Here's an easy way to make money: Only play the market on the first day of the month.
Traders who did so over the past 10 years would find themselves up 28 percent in their portfolios even though the Standard & Poor's 500 has fallen 24 percent in the same period, according to research by Howard Silverblatt, S&P's senior index analyst.
"This thing works," says Silverblatt, who admits he's not 100 percent sure why—though one solution could be flow of funds adjustments at the first of the month.
"The logic is that it's not so much what you make in the good markets but what you lose in the bad."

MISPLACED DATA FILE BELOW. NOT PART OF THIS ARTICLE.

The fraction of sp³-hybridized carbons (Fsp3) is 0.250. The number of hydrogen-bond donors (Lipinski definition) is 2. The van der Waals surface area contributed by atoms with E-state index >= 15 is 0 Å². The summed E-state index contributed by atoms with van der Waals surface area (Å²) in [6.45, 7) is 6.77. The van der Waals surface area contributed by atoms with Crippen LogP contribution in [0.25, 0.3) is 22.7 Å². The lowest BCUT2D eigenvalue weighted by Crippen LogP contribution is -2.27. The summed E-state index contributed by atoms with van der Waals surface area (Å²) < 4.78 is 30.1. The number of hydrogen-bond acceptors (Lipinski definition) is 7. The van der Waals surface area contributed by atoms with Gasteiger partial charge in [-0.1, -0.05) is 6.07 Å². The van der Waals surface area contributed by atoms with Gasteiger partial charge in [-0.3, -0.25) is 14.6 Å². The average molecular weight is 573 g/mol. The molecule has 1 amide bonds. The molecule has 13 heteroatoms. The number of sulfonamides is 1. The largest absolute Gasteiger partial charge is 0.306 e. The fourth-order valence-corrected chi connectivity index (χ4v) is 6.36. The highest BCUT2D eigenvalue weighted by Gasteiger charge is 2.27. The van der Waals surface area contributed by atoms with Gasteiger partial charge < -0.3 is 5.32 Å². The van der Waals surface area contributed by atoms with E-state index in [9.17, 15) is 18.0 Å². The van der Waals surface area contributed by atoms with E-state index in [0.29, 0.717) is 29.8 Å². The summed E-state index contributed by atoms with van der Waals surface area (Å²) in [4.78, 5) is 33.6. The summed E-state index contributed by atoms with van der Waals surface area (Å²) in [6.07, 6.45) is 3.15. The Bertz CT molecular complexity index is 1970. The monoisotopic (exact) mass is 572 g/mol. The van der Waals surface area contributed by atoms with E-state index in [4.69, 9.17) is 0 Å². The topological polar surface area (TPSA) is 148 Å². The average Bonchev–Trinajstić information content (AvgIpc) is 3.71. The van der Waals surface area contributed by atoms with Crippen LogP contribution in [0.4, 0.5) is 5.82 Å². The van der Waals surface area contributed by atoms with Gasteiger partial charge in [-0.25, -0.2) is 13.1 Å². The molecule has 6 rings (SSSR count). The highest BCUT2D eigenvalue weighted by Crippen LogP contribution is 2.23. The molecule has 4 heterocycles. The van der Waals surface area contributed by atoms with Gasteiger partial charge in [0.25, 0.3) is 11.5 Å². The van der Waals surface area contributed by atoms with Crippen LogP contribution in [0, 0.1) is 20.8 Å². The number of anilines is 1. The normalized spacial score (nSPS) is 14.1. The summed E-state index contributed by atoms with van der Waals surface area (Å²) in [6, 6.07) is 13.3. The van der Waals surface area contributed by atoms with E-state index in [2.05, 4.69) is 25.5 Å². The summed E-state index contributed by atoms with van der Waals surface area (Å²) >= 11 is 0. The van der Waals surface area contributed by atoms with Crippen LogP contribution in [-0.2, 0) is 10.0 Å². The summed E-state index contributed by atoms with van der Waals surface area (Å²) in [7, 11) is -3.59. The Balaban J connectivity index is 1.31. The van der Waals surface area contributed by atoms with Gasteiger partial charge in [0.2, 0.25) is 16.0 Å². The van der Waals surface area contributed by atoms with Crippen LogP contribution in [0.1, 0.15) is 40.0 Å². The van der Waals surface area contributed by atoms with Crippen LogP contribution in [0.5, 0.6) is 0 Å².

In the 10-year secular bear market, investors have found themselves groping for ways to make money, at least on the broad market.
But first-day-of-the-month traders—if there are any who would follow such a seemingly arbitrary strategy—have had a much better time.
Since December 1999, 64 percent of first-day trades were up compared to 53 percent of all days. Since January 1926, 57 percent of first-day trades were up compared to 52 percent of all days.
Investors who started with $10,000 would have $12,804, while investors playing the S&P would have seen their bankrolls shrink — to $7,594 for those unlucky enough to stick around for the rest of the month, Silverblatt said.